You’ve been working hard–getting stuff done, on time and above the level of your boss’ expectations. You’ve grown and taken the some team members and/or the organization along the way. And now you’re feeling like your work deserves a reward. It’s time for a raise.

There are few things that can be more unnerving in the workplace than approaching your boss to ask for a raise. You might second-guess yourself and whether you deserve it. You might be afraid you’ll piss off the higher-ups with your request. Or maybe you think asking for a raise will put you on the chopping block because it positions you as a flight risk if a raise can’t be given. All that said, my philosophy on asking for raises falls right in line with the words of Dolla Bill (played by the late great Bernie Mac) in Players’ Club:

“…F@&% dat! Pay me!”

Most of the time, closed mouths do not get fed, and if you’re truly deserving, you’re doing yourself and your career a disservice by not asking for a raise. So here are a few tips and suggestions to consider as you prepare to ask for a raise.

First thing’s first. Let’s address a couple of key things to determine whether or not you should actually be asking for a raise.

First–do you really deserve the raise? Here are a few self-check questions to consider:

  • Have you had at least 1 year of great performance?
    Yes? Great! No? Eh, maybe it’s too soon to ask for a raise.
  • Have you exceeded expectations or are you just doing your job?
    Yes? Look at you! No? Eh, maybe think twice about asking for that raise.
  • Have your responsibilities grown in scope, permanently?
    Yes? Do yo thang, then! No? Hmmm…maybe you’re not quite ready yet. (Sometimes it’s all hands on deck, but if your responsibilities didn’t change long-term, it doesn’t necessarily mean you due for a raise — but a bonus may def be in order)
  • Have you advanced your skill set, whether on the job or in some other way?
    Yes? Gone, stuff! No? Hmmm…your boss might have some leverage to turn down your request.

Did you know that raises were going to be hard to come by before you started?

If you work for a nonprofit, startup or an organization that’s facing hard financial times, it may be difficult for you to get a raise simply due to a lack of resources. If you took a position knowing this would be the case, then you may not get very far in your quest for an increase in pay, not necessarily right when you ask for it, anyway.

Now that you’ve confirmed that you do actually deserve a substantial raise, here are a few things to keep in mind when asking for it:

Show your gratitude

Express your appreciation for the opportunities you’ve been given so far. No matter how deserving of a raise you may be, an attitude of entitlement is not the answer to getting you rewarded for your work.

Do your research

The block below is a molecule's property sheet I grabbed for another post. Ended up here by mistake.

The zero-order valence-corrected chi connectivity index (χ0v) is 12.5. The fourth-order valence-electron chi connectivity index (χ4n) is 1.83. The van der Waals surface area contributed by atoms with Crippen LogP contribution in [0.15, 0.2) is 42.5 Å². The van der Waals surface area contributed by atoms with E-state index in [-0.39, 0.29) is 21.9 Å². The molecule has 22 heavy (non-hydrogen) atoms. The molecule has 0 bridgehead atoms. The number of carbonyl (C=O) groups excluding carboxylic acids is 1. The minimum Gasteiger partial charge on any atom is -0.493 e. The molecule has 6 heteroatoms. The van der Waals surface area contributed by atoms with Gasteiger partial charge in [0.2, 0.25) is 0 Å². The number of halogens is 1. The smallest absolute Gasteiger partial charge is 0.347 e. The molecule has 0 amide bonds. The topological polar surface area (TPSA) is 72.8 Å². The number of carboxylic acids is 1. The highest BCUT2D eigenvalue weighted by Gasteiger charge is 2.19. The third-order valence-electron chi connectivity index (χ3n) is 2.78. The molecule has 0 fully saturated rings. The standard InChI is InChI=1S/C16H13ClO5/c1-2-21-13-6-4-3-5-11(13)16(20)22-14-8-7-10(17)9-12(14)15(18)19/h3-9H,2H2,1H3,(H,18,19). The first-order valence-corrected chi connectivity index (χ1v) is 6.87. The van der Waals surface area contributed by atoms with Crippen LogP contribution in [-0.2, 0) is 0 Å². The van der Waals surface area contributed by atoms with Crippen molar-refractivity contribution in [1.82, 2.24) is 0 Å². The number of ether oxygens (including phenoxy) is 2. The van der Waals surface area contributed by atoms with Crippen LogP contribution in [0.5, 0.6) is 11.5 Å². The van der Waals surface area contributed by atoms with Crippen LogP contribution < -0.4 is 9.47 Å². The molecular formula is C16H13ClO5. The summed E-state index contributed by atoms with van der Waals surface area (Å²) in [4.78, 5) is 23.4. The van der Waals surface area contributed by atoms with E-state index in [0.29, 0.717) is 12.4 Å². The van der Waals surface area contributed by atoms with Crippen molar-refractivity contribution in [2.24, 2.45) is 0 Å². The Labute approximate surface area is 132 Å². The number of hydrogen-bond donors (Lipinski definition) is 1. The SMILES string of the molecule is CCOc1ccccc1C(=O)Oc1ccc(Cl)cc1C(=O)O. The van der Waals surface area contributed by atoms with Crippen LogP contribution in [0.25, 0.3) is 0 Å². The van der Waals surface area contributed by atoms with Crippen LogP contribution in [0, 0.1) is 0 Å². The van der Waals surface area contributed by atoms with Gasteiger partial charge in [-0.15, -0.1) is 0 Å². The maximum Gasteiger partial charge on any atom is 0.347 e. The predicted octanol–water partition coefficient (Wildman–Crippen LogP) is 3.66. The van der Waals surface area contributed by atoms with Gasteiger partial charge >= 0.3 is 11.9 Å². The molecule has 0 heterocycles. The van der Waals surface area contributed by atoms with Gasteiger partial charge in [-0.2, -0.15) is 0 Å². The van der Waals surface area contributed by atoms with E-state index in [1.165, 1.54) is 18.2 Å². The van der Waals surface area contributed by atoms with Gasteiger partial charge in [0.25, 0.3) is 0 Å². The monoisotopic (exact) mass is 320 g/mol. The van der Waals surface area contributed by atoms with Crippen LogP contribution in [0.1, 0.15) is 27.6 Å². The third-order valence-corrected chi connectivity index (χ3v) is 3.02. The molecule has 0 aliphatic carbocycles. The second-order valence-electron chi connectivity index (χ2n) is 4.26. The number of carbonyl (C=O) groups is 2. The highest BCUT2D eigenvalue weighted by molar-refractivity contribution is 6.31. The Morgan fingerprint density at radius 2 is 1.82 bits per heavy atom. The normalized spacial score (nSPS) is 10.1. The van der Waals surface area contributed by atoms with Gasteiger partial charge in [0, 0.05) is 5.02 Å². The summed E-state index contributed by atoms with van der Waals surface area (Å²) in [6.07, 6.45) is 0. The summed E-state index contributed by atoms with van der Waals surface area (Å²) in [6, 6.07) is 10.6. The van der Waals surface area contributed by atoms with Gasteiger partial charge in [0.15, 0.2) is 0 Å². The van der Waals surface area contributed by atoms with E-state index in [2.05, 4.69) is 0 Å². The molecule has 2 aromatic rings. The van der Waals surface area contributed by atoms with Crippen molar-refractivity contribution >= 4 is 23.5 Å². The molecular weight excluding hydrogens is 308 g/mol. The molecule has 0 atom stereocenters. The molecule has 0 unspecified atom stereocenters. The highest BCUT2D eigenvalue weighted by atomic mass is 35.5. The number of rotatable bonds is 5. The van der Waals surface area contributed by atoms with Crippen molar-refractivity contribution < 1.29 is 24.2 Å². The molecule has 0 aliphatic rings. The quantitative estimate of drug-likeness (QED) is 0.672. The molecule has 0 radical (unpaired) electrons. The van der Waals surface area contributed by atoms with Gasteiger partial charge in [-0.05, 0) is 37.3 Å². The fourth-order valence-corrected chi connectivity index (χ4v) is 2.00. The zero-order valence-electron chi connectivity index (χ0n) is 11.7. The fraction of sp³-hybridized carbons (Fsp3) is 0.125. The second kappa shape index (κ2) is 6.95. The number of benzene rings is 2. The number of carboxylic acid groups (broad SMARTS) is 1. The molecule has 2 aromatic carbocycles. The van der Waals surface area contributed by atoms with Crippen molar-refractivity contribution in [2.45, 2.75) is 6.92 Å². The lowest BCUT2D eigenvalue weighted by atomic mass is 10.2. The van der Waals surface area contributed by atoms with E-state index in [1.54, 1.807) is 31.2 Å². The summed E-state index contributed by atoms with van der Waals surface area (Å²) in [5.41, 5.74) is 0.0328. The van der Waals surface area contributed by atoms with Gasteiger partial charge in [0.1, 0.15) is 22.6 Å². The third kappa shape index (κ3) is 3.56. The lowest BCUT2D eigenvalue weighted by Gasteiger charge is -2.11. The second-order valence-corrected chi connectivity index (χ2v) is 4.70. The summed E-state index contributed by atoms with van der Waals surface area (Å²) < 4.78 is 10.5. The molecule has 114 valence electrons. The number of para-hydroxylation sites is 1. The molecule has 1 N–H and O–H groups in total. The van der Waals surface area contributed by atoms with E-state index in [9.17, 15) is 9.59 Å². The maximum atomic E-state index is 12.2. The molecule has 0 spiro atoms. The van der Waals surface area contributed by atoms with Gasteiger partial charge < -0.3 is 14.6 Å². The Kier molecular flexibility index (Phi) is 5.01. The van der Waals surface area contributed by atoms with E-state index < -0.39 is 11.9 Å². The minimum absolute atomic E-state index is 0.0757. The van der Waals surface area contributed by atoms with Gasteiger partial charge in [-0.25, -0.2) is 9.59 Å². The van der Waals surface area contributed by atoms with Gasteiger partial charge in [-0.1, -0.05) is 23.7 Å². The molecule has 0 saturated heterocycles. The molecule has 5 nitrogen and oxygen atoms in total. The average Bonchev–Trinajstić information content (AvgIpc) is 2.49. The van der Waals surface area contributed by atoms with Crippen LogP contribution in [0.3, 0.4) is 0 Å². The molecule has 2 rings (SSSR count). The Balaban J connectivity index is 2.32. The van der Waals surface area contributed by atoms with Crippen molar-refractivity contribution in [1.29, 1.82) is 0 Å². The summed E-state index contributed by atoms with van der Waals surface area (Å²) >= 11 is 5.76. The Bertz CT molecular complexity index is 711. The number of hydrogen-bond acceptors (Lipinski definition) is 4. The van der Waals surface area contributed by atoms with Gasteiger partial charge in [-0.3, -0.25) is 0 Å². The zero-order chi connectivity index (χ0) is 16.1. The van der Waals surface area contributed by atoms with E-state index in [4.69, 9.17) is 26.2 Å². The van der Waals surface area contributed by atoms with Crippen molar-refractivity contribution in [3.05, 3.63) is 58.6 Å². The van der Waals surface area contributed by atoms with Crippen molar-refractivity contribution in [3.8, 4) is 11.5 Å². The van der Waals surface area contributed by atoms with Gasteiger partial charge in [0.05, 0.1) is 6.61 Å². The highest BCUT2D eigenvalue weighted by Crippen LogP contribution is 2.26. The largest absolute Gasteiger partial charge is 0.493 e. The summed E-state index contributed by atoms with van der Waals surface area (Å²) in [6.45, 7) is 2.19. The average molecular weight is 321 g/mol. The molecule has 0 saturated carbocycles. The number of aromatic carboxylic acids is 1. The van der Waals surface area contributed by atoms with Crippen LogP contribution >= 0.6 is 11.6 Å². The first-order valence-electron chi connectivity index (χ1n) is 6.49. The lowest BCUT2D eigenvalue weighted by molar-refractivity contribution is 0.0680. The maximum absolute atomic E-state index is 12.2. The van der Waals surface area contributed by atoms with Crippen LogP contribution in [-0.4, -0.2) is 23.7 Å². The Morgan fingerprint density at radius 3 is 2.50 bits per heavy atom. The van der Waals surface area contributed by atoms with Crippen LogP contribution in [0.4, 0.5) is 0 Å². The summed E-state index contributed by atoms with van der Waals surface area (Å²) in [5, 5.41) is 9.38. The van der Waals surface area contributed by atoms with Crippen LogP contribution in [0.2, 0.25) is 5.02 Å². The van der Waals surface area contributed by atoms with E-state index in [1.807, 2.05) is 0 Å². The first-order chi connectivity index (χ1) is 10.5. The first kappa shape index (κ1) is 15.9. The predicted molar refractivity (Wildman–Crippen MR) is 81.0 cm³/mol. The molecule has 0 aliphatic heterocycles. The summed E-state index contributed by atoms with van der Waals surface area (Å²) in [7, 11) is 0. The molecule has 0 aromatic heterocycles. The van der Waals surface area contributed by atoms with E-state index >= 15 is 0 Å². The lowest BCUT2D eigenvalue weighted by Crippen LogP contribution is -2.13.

What’s the industry standard in your region for what you do? Now consider your credentials and how qualified you are to do the position, whether it be based on education, experience or a combination of the two. This information is crucial and shows your higher-ups that you’re aware of the value of both your position, and of your personal efforts considering your experience. Be ready to present this information in an organized, easy-to-read format.

Quantify your accomplishments & contributions

Money makes the world go ‘round, and it keeps businesses thriving. Communicate the monetary value of your efforts to the organization. If you can’t make a direct translation to dollars like an account you landed, think about other things like efficiencies and improvements in customer/employee approval ratings that you had a hand in.

Don’t compare yourself to others

Never resort to “So n’ So is making….” Your request for a raise should be solely based on your performance, your credentials, and your knowledge, not what someone else is doing or getting. Even if you know for a fact that an undeserving co-worker is making more than you, remember to focus only on what you can control. And if it’s not your job, you can’t control what someone else does or gets.

After all of that, what if the answer is still, ‘No’?

If the answer is no, ask for the reasoning. If it’s something beyond your control like a lack of resources, there really isn’t much you can do beyond asking for an estimate of when they will be ready to re-evaluate the potential of a raise. If your boss disagrees with your worthiness of a raise, ask for a scenario of performance in which you would have been deserving. Additionally, ask for actionable items you can take to position yourself for a more substantial raise during your next review. And lastly, if everything has checked out and you deserve a raise, and the company has the resources to give you a raise, but for whatever reason you can’t receive it, start looking for a a new place where you and your efforts will be valued and compensated for fairly.

Written by

Southern girl with a soft spot for Harlem. Biggie enthusiast with kindred spirit ties to Beyonce. Martin's Gina. Jerry's Elaine. Too complex for anybody's box.